- Balance Sheet: What is the Net Asset Value or Book Value of the company Vs the price? Cash > liabilities? What is the Debt profile?
- Cash Flow statements. Is operating cash positive? Is operating cash greater than profits
Then you may hear about intrinsic value of a company and margin of safety (mos). These terms are popularize by Benjamin Graham and his follower Warren Buffett. Each investor has a different way of calculating intrinsic value - real value, which may or may not be correct, and it is notoriously difficult to predict a company's earnings. Margin of safety provides a cushion against errors in calculation. Typically for Margin of Safety, the potential upside must be at least twice the potential downside of the stock price. But there is no hard and fast rules.
You can use TA to find out when is a good time to buy / sell by studying the trends of charts. The trends of these charts are also representation of behaviors of buyers and sellers of a stock. I am definitely a beginner in TA, but you must at least know what is candlesticks, relative strength index, moving averages etc.
This technique require you to look at the "big picture" and then sub-divide them. E.g. is the financial market as a whole doing well? Which countries or market is doing well? Which industries within the market (construction or banking or oil and gas etc) is doing well? The rationale states that in general if the market or sector do well, the associated companies within it must also do well.
Proper allocation is important so that you have a balance portfolio of cash, equities and income, and do not put all your eggs in one basket! Diversify and magic number is minimum 30 stocks. However for a small capital a minimum 10 stocks is good enough.
You must have a plan for investment. For example what are your desired returns of investment per year, over a period of time? Ask yourself, which are the stocks you invest for long term and which are the stocks that are cyclical for few years of investment?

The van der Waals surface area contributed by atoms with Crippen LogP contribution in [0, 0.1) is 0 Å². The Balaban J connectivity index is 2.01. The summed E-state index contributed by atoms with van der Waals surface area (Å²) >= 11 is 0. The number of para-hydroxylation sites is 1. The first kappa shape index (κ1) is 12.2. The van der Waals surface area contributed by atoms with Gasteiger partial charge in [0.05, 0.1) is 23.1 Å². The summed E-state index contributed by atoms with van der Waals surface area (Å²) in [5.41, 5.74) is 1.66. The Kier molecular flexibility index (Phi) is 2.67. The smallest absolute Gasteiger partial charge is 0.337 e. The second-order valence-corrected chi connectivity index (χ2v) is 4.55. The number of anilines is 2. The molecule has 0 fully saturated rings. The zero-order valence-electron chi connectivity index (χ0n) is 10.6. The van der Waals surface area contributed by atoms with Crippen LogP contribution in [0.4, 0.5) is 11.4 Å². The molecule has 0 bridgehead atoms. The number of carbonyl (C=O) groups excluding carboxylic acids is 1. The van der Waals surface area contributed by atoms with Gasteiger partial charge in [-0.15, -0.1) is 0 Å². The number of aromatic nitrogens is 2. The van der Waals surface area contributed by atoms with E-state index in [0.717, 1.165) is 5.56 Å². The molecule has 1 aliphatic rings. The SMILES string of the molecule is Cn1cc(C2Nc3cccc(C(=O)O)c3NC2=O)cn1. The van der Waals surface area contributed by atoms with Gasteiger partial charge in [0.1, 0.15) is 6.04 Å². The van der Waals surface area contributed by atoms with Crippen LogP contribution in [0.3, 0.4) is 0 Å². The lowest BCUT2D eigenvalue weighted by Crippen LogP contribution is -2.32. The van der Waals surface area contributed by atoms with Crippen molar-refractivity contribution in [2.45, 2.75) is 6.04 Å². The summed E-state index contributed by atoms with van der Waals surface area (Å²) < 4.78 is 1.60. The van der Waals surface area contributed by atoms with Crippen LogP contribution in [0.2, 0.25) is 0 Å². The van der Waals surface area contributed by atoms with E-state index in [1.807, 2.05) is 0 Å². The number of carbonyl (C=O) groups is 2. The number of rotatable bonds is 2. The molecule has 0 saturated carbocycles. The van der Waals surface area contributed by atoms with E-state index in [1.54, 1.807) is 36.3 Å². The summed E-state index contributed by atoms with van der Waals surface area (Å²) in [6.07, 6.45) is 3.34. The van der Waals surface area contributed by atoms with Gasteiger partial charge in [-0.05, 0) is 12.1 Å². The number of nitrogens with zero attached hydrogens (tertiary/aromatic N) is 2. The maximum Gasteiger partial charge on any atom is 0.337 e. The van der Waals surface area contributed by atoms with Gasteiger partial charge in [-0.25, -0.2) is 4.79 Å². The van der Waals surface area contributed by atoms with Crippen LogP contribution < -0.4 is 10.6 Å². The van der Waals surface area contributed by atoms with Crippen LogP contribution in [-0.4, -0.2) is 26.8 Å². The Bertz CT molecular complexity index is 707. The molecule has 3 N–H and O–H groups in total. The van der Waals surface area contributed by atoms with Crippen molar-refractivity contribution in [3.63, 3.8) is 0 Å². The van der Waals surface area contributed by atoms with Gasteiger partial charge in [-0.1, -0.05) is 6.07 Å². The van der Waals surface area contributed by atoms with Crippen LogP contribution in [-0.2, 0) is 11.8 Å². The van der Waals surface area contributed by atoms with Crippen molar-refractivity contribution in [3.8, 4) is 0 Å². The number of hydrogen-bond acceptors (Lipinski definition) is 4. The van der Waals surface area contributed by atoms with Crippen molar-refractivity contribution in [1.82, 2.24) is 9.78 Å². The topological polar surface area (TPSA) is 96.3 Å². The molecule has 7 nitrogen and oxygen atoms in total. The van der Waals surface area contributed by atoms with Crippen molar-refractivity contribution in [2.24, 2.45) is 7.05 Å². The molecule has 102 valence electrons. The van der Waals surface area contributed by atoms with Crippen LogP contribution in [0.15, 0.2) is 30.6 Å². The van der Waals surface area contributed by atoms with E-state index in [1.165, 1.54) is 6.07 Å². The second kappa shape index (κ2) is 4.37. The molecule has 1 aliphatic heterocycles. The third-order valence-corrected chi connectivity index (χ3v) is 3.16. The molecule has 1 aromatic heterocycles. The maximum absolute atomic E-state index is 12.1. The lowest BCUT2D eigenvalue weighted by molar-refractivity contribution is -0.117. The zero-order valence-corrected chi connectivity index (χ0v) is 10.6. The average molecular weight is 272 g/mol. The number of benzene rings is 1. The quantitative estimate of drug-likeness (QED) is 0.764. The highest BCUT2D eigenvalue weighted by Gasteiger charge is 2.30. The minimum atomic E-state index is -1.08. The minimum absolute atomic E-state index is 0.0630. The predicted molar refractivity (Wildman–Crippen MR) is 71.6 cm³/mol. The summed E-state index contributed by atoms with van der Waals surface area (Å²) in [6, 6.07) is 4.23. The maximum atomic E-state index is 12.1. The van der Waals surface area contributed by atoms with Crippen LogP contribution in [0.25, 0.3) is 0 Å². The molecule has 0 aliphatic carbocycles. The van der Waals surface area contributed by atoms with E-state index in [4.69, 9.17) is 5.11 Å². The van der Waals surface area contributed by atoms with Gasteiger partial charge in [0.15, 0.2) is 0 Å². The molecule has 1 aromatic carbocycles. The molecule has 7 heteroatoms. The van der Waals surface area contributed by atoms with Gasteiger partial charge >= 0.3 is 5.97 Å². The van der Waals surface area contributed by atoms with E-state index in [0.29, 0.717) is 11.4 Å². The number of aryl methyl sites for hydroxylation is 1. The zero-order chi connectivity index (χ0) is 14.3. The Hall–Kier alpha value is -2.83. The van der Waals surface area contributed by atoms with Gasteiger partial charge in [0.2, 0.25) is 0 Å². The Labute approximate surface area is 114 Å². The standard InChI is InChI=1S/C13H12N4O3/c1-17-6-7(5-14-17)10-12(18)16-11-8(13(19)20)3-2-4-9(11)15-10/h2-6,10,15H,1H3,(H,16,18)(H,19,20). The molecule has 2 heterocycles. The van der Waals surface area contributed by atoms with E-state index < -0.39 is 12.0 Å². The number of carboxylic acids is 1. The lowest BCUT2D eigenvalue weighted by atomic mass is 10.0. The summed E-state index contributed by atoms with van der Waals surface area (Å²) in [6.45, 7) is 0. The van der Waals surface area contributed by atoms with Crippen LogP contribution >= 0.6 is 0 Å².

Start investing small with the money set aside that you do not need and within your means. If you have a savings of 50k and require it for wedding this year end, please do not invest all 50k and expect your 50k will become 60k by this year end so that you have more money for a wedding that is more grand. Stock market can be really volatile over short term from global news such as US policy, Political and Environmental situations etc. Having said that, companies with good and strong fundamentals can weather the crisis and achieve sustainable growth of profits over a longer period of time.
Apply what you learn from books and courses. Keep refreshing your knowledge by referring back to notes you made and apply them in analyzing stocks.
Aside from the knowledge of analyzing a stock, you must have the right frame of mind when investing. After careful researching using all the knowledge you possess, and owning a new stock, you must have belief in the stocks you own. Do not get too emotionally affected by the price movements of stock. You must be able to sleep well even with upheaval price movements.
Be patient and give your stocks time to grow. Good companies are not built in one day. Good return takes time.
“Our favorite holding period is forever!” – Warren Buffett
Last but not least, you must enjoy the process of investing and not just for the sake of earning money. Reading annual reports is like reading a story book about a company. When your stocks grow according to your plan over time, you feels good. Investment is a hobby to me.
“Without passion, you don’t have energy. Without energy, you have nothing” – Warren Buffett
Wear the "I love Investment Tie" today!